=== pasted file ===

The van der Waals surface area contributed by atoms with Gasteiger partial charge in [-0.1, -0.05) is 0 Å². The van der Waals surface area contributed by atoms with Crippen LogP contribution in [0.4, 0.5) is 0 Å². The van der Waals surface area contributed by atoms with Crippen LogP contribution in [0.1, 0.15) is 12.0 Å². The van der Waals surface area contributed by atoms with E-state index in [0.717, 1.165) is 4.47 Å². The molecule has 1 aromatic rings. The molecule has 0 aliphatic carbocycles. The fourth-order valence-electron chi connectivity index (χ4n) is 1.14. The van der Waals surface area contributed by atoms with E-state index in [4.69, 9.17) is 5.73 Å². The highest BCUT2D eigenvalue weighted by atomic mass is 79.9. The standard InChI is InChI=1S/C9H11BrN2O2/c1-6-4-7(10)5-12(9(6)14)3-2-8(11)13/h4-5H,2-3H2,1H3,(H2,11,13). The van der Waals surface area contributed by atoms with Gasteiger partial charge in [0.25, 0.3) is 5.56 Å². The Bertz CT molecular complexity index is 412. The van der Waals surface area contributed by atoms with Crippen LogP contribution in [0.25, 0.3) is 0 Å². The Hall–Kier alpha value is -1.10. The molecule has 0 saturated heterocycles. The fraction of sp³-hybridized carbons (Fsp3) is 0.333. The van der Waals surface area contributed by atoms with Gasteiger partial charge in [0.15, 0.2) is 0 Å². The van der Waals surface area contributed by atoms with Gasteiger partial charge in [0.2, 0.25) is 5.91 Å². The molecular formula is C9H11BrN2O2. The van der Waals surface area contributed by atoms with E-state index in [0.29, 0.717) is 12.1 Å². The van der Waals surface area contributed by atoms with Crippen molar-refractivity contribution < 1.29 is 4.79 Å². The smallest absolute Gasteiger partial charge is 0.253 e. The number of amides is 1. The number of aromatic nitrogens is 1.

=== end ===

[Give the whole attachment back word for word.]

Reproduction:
The van der Waals surface area contributed by atoms with Gasteiger partial charge in [-0.1, -0.05) is 0 Å². The van der Waals surface area contributed by atoms with Crippen LogP contribution in [0.4, 0.5) is 0 Å². The van der Waals surface area contributed by atoms with Crippen LogP contribution in [0.1, 0.15) is 12.0 Å². The van der Waals surface area contributed by atoms with E-state index in [0.717, 1.165) is 4.47 Å². The molecule has 1 aromatic rings. The molecule has 0 aliphatic carbocycles. The fourth-order valence-electron chi connectivity index (χ4n) is 1.14. The van der Waals surface area contributed by atoms with E-state index in [4.69, 9.17) is 5.73 Å². The highest BCUT2D eigenvalue weighted by atomic mass is 79.9. The standard InChI is InChI=1S/C9H11BrN2O2/c1-6-4-7(10)5-12(9(6)14)3-2-8(11)13/h4-5H,2-3H2,1H3,(H2,11,13). The van der Waals surface area contributed by atoms with Gasteiger partial charge in [0.25, 0.3) is 5.56 Å². The Bertz CT molecular complexity index is 412. The van der Waals surface area contributed by atoms with Crippen LogP contribution in [0.25, 0.3) is 0 Å². The Hall–Kier alpha value is -1.10. The molecule has 0 saturated heterocycles. The fraction of sp³-hybridized carbons (Fsp3) is 0.333. The van der Waals surface area contributed by atoms with Gasteiger partial charge in [0.15, 0.2) is 0 Å². The van der Waals surface area contributed by atoms with Gasteiger partial charge in [0.2, 0.25) is 5.91 Å². The molecular formula is C9H11BrN2O2. The van der Waals surface area contributed by atoms with E-state index in [0.29, 0.717) is 12.1 Å². The van der Waals surface area contributed by atoms with Crippen molar-refractivity contribution < 1.29 is 4.79 Å². The smallest absolute Gasteiger partial charge is 0.253 e. The number of amides is 1. The number of aromatic nitrogens is 1.